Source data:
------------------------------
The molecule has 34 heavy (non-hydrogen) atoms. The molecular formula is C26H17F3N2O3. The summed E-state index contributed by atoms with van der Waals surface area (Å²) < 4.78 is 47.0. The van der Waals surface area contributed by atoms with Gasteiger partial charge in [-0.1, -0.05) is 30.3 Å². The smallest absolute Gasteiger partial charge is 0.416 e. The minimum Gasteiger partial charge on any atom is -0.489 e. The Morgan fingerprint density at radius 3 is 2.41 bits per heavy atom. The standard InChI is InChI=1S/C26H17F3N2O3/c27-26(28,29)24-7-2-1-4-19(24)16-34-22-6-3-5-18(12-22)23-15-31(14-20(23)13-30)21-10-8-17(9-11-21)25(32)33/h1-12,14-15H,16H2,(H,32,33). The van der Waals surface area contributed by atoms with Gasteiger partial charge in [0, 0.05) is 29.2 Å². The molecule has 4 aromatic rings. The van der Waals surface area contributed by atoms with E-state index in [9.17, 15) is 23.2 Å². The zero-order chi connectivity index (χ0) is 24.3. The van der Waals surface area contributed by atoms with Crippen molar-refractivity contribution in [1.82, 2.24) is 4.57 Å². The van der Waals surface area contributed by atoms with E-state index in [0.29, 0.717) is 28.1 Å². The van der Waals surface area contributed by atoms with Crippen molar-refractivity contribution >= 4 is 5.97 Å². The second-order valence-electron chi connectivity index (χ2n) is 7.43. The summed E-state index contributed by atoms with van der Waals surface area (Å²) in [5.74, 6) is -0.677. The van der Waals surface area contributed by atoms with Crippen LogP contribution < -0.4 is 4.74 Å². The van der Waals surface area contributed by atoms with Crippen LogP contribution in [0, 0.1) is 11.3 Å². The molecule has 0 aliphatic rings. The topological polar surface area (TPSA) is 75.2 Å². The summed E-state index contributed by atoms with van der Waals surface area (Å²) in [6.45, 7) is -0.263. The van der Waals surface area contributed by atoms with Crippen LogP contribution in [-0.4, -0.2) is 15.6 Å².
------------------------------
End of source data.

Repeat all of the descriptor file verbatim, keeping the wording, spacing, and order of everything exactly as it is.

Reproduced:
The molecule has 34 heavy (non-hydrogen) atoms. The molecular formula is C26H17F3N2O3. The summed E-state index contributed by atoms with van der Waals surface area (Å²) < 4.78 is 47.0. The van der Waals surface area contributed by atoms with Gasteiger partial charge in [-0.1, -0.05) is 30.3 Å². The smallest absolute Gasteiger partial charge is 0.416 e. The minimum Gasteiger partial charge on any atom is -0.489 e. The Morgan fingerprint density at radius 3 is 2.41 bits per heavy atom. The standard InChI is InChI=1S/C26H17F3N2O3/c27-26(28,29)24-7-2-1-4-19(24)16-34-22-6-3-5-18(12-22)23-15-31(14-20(23)13-30)21-10-8-17(9-11-21)25(32)33/h1-12,14-15H,16H2,(H,32,33). The van der Waals surface area contributed by atoms with Gasteiger partial charge in [0, 0.05) is 29.2 Å². The molecule has 4 aromatic rings. The van der Waals surface area contributed by atoms with E-state index in [9.17, 15) is 23.2 Å². The zero-order chi connectivity index (χ0) is 24.3. The van der Waals surface area contributed by atoms with Crippen molar-refractivity contribution in [1.82, 2.24) is 4.57 Å². The van der Waals surface area contributed by atoms with E-state index in [0.29, 0.717) is 28.1 Å². The van der Waals surface area contributed by atoms with Crippen molar-refractivity contribution >= 4 is 5.97 Å². The second-order valence-electron chi connectivity index (χ2n) is 7.43. The summed E-state index contributed by atoms with van der Waals surface area (Å²) in [5.74, 6) is -0.677. The van der Waals surface area contributed by atoms with Crippen LogP contribution < -0.4 is 4.74 Å². The van der Waals surface area contributed by atoms with Crippen LogP contribution in [0, 0.1) is 11.3 Å². The molecule has 0 aliphatic rings. The topological polar surface area (TPSA) is 75.2 Å². The summed E-state index contributed by atoms with van der Waals surface area (Å²) in [6.45, 7) is -0.263. The van der Waals surface area contributed by atoms with Crippen LogP contribution in [-0.4, -0.2) is 15.6 Å².